By Dawn Vail
Loss Control Safety Specialist
Emergency Services Insurance Program
The spring weather is finally here bringing with it sunny skies and warmer temperatures. Most of people look forward to shedding winter coats and gloves, but for those of us in emergency services, donning personal protective equipment is still a necessity whether it is the dead of winter or the hazy, hot, and humid days of summer. Heat exhaustion and heat stroke are a common concern for firefighters and emergency service personnel and should be taken very seriously. This article will serve to remind you of the signs and symptoms associated with heat related illnesses and what your organization can do to protect each other from its consequences.
Heat exhaustion is a result of core body temperatures rising above 100°F and often occurs when people exercise in a hot, humid place. Body fluids are lost through sweating and the body overheats. Heat stroke is life-threatening. Once the core body temperature has reached approximately 104°F, the persons cooling system begins to shut down. This is a medical emergency that requires immediate attention. The key is to recognize the signs and symptoms early so that interventions may be implemented.
Whether at fire training or an actual fire, firefighters run the risk of overheating. Identification of the signs and symptoms is the first step in preventing a medical emergency. The signs and symptoms of heat exhaustion and heat stroke are listed below:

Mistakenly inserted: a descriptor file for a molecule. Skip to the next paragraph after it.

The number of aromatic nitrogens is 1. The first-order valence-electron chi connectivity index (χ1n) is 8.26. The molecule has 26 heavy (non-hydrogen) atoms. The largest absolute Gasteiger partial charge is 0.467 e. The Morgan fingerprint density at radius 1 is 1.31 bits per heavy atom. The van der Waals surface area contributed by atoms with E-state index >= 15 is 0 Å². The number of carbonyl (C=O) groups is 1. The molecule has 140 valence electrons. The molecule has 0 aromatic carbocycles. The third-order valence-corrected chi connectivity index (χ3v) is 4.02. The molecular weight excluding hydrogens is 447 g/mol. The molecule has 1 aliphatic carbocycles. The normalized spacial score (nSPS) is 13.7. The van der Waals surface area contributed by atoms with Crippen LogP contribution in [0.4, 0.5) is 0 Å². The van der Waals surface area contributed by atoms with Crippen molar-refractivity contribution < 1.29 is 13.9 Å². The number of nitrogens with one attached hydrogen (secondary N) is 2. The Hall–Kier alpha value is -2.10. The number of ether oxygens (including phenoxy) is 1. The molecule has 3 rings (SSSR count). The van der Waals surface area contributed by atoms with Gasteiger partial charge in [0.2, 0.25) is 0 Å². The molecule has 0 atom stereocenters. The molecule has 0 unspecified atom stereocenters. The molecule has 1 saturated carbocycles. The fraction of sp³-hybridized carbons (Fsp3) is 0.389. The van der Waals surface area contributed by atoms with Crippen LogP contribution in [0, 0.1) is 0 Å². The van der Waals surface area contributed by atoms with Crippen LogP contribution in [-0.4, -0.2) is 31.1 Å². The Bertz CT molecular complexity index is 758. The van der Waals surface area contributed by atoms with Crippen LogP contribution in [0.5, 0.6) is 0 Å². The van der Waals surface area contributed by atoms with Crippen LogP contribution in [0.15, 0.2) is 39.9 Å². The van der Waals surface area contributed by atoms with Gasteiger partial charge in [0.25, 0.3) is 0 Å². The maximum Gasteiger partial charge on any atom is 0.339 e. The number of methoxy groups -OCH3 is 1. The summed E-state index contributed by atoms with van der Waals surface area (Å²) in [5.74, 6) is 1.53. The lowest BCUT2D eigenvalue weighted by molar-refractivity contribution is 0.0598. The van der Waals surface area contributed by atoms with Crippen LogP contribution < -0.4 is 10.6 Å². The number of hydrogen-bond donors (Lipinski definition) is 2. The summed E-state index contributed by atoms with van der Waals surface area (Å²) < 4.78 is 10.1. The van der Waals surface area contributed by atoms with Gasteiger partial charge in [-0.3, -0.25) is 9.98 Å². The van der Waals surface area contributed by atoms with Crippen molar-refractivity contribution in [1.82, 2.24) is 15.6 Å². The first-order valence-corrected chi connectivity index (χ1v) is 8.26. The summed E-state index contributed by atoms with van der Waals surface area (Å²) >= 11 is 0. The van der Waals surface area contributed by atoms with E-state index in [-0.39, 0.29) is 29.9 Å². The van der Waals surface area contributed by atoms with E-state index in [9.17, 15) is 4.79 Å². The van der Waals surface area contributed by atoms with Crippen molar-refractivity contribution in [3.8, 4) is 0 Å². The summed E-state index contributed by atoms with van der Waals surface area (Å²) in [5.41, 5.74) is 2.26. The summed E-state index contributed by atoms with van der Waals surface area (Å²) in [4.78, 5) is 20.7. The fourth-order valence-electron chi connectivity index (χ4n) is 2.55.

SIGNS & SYMPTOMS
Heat Exhaustion Heat Stroke
Pale, cool, moist skin Flushed, hot, DRY skin
Excessive sweating Sweat decreases or stops
Muscle Cramps or Pain May hyperventilate
Headache, thirst, weakness, nausea Dizziness, confusion, hallucinations, or coma
Increased pulse rate Elevated blood pressure – will eventually drop
When working during the dog days of summer, always keep an abundance of fluids available for personnel and DRINK THEM! The rule of thumb is to drink water if you will be working for an hour or less and a sports drink to replace electrolytes if you will be working for greater than one hour. Limit the amount of time that personnel may be actively working in full PPE and require a minimum time of recovery and rehabilitation prior to re-entering the working environment. Have medical personnel available to assess personnel regularly and create an environment where someone can be rapidly cooled if necessary – an air conditioned ambulance or rescue truck is a great cooling environment that can be utilized. And whenever possible and safe to do so, shed the turnout gear and allow the body to cool itself.
Firefighters and emergency personnel face hazardous conditions everyday and the job must be done in extreme conditions regardless of the weather forecast. Take the time to watch each other for the signs and symptoms of heat related illnesses, rehydrate continuously, and cool down frequently.